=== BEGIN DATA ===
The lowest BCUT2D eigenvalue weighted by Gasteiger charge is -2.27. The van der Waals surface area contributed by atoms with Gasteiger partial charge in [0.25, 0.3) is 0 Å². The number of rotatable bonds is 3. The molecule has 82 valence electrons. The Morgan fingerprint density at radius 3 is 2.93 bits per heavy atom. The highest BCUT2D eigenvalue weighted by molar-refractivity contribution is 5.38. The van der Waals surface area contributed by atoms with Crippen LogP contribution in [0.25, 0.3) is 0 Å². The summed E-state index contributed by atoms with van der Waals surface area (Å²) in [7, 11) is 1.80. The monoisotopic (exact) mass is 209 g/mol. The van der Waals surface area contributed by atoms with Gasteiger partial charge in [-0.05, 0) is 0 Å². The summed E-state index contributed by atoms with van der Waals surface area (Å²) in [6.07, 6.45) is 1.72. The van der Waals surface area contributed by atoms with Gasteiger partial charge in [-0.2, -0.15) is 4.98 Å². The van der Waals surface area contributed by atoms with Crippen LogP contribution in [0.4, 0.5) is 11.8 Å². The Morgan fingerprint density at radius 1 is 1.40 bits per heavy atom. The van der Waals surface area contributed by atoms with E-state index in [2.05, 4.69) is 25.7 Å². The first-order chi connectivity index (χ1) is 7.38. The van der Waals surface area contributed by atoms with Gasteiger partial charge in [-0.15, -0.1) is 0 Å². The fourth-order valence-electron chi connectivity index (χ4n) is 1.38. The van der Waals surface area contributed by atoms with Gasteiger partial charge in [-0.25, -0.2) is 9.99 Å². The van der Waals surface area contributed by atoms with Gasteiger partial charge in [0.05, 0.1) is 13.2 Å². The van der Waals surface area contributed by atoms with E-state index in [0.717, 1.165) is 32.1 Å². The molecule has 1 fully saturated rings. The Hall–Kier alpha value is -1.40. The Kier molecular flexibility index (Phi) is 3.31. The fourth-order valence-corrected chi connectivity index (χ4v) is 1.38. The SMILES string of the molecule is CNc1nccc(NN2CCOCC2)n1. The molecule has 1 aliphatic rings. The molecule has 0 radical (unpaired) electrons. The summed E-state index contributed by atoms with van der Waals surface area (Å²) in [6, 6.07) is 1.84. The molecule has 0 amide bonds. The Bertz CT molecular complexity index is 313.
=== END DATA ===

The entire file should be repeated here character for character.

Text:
The lowest BCUT2D eigenvalue weighted by Gasteiger charge is -2.27. The van der Waals surface area contributed by atoms with Gasteiger partial charge in [0.25, 0.3) is 0 Å². The number of rotatable bonds is 3. The molecule has 82 valence electrons. The Morgan fingerprint density at radius 3 is 2.93 bits per heavy atom. The highest BCUT2D eigenvalue weighted by molar-refractivity contribution is 5.38. The van der Waals surface area contributed by atoms with Crippen LogP contribution in [0.25, 0.3) is 0 Å². The summed E-state index contributed by atoms with van der Waals surface area (Å²) in [7, 11) is 1.80. The monoisotopic (exact) mass is 209 g/mol. The van der Waals surface area contributed by atoms with Gasteiger partial charge in [-0.05, 0) is 0 Å². The summed E-state index contributed by atoms with van der Waals surface area (Å²) in [6.07, 6.45) is 1.72. The van der Waals surface area contributed by atoms with Gasteiger partial charge in [-0.2, -0.15) is 4.98 Å². The van der Waals surface area contributed by atoms with Crippen LogP contribution in [0.4, 0.5) is 11.8 Å². The Morgan fingerprint density at radius 1 is 1.40 bits per heavy atom. The van der Waals surface area contributed by atoms with E-state index in [2.05, 4.69) is 25.7 Å². The first-order chi connectivity index (χ1) is 7.38. The van der Waals surface area contributed by atoms with Gasteiger partial charge in [-0.15, -0.1) is 0 Å². The fourth-order valence-electron chi connectivity index (χ4n) is 1.38. The van der Waals surface area contributed by atoms with Gasteiger partial charge in [-0.25, -0.2) is 9.99 Å². The van der Waals surface area contributed by atoms with Gasteiger partial charge in [0.05, 0.1) is 13.2 Å². The van der Waals surface area contributed by atoms with E-state index in [0.717, 1.165) is 32.1 Å². The molecule has 1 fully saturated rings. The Hall–Kier alpha value is -1.40. The Kier molecular flexibility index (Phi) is 3.31. The fourth-order valence-corrected chi connectivity index (χ4v) is 1.38. The SMILES string of the molecule is CNc1nccc(NN2CCOCC2)n1. The molecule has 1 aliphatic rings. The molecule has 0 radical (unpaired) electrons. The summed E-state index contributed by atoms with van der Waals surface area (Å²) in [6, 6.07) is 1.84. The molecule has 0 amide bonds. The Bertz CT molecular complexity index is 313.